The Origin of Ramune

  • FOOD
  • It’s a hot, muggy summer day, waves of heat are radiating off of the concrete ground. The streets are packed with throngs of people reveling to one of Japan’s many boisterous festivals (祭り matsuri).

    Out of the corner of your eye, you spot a street vendor touting his drinks. At first there seems nothing out of the ordinary, just a normal street cart, but then you see people pushing an oddly shaped bottle cap onto the similarly oddly shaped blue bottle, watching in glee as the top shoots into the bottle. The sign on the cart reads “ラムネ Ramune”.

    What is Ramune?

    Ramune, this flavor ubiquitous in Japan, would be no stranger to anyone who has visited the land of the Rising Sun. It comes in the form of soda, popsicles, or candy, all in its trademark blue. However, the roots of the original Ramune soda still remain a mystery. It is believed to have been brought from foreign lands by the British in the 1800s as lemonade, and thereby earned the moniker “Ramune”. The classic version is lemon-lime flavor à la Sprite, but of course, there is a range of variants such as melon, bubblegum, green apple etc., and even curry and takoyaki flavors for more adventurous palettes!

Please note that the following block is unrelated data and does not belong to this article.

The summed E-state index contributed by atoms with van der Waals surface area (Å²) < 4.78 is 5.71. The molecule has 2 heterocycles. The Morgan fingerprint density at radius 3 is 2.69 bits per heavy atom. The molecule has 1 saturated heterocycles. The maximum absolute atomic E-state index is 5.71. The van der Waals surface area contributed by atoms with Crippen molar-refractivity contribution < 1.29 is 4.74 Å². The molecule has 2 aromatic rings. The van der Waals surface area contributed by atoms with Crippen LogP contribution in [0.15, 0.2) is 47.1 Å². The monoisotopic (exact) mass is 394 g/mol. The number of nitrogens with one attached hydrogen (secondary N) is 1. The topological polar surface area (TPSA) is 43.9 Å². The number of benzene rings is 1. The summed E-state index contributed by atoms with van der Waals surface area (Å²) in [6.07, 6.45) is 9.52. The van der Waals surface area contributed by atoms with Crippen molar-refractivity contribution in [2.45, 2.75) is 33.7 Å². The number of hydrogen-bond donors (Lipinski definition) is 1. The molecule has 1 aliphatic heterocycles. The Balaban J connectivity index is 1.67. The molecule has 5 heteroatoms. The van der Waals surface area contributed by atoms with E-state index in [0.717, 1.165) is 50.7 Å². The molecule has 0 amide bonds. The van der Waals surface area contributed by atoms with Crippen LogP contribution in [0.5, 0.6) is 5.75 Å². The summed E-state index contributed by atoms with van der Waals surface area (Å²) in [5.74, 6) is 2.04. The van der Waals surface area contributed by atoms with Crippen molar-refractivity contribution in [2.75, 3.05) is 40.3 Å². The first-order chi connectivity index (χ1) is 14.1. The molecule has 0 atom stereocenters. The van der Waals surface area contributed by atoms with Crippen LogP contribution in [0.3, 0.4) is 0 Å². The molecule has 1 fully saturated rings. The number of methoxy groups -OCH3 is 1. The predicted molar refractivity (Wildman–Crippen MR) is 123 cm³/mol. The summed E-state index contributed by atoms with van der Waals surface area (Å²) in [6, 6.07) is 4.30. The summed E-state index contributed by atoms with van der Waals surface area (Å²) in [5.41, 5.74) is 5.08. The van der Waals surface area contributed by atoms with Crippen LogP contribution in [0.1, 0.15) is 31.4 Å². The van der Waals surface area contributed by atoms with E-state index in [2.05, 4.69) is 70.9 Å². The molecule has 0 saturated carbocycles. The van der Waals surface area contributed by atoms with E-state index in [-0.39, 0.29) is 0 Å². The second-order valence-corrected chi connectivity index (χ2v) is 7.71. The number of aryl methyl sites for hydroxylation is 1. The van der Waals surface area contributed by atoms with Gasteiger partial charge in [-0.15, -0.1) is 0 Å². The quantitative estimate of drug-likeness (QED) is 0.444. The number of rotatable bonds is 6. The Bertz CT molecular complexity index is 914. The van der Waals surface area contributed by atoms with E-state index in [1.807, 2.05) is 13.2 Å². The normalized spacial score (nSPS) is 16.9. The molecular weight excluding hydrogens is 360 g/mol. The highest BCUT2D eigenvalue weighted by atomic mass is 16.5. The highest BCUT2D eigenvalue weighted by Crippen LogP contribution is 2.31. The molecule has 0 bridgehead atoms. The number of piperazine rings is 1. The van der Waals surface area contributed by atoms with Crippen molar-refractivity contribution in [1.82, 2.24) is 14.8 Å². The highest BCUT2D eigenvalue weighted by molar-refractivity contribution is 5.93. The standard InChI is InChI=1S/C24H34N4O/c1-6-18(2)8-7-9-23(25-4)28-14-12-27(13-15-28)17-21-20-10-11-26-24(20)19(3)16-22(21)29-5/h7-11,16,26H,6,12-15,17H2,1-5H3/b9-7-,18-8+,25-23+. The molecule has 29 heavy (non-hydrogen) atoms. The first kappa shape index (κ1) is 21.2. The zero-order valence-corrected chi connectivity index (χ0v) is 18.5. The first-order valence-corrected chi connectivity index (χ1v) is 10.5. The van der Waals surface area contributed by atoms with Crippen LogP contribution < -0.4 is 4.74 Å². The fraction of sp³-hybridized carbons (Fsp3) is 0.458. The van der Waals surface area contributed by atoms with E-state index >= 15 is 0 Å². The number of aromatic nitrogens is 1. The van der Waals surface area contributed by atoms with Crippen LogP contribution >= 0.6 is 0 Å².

However, besides its distinct taste and color, the bottle that it comes in is equally noteworthy. Half the fun actually lies in popping the bottle! It’s almost a mandatory experience for anyone visiting Japan to have a go at the signature bottle sealed with a glass marble called a ビー玉 B-dama. After guzzling the delicious drink, the glass marble and bottle make for a simple yet delightful toy. As an interesting side fact, the bottleneck was designed by a mechanical engineer by the name of Codd, and only the original Ramune soda bottles use it! Similar sodas which are not bottled as such are more commonly known as “サイダー cider” in convenience stores throughout Japan. Even though the original Ramune bottled sodas are not readily available at convenience stores, they are still being sold in certain supermarkets and during matsuris. It’s a sunny, beautiful summer afternoon. What could be better than cracking open a sparkly, sweet cold soda that captures the hearts of children and adults alike? :)